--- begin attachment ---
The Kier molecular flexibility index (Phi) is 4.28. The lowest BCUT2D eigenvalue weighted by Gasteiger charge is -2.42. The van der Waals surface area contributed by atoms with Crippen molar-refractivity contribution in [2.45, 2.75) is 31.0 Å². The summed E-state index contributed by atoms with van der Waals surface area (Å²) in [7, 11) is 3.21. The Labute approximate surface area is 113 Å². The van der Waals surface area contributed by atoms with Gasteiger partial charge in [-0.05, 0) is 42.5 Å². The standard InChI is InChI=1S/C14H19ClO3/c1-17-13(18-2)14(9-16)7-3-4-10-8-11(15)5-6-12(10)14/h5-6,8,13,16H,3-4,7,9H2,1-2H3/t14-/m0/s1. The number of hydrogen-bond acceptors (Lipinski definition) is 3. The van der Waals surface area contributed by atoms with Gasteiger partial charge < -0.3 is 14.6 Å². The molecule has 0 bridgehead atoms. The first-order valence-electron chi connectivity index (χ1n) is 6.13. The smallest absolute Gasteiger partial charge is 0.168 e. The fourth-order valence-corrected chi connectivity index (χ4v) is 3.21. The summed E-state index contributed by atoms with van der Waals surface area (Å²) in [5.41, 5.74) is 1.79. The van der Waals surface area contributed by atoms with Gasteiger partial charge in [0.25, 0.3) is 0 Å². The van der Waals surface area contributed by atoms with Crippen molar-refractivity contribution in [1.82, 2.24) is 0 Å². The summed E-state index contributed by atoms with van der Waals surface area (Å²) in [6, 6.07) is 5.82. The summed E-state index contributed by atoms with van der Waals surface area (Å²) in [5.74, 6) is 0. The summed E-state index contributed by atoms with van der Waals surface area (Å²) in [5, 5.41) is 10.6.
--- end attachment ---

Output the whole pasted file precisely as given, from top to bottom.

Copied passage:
The Kier molecular flexibility index (Phi) is 4.28. The lowest BCUT2D eigenvalue weighted by Gasteiger charge is -2.42. The van der Waals surface area contributed by atoms with Crippen molar-refractivity contribution in [2.45, 2.75) is 31.0 Å². The summed E-state index contributed by atoms with van der Waals surface area (Å²) in [7, 11) is 3.21. The Labute approximate surface area is 113 Å². The van der Waals surface area contributed by atoms with Gasteiger partial charge in [-0.05, 0) is 42.5 Å². The standard InChI is InChI=1S/C14H19ClO3/c1-17-13(18-2)14(9-16)7-3-4-10-8-11(15)5-6-12(10)14/h5-6,8,13,16H,3-4,7,9H2,1-2H3/t14-/m0/s1. The number of hydrogen-bond acceptors (Lipinski definition) is 3. The van der Waals surface area contributed by atoms with Gasteiger partial charge < -0.3 is 14.6 Å². The molecule has 0 bridgehead atoms. The first-order valence-electron chi connectivity index (χ1n) is 6.13. The smallest absolute Gasteiger partial charge is 0.168 e. The fourth-order valence-corrected chi connectivity index (χ4v) is 3.21. The summed E-state index contributed by atoms with van der Waals surface area (Å²) in [5.41, 5.74) is 1.79. The van der Waals surface area contributed by atoms with Gasteiger partial charge in [0.25, 0.3) is 0 Å². The van der Waals surface area contributed by atoms with Crippen molar-refractivity contribution in [1.82, 2.24) is 0 Å². The summed E-state index contributed by atoms with van der Waals surface area (Å²) in [6, 6.07) is 5.82. The summed E-state index contributed by atoms with van der Waals surface area (Å²) in [5.74, 6) is 0. The summed E-state index contributed by atoms with van der Waals surface area (Å²) in [5, 5.41) is 10.6.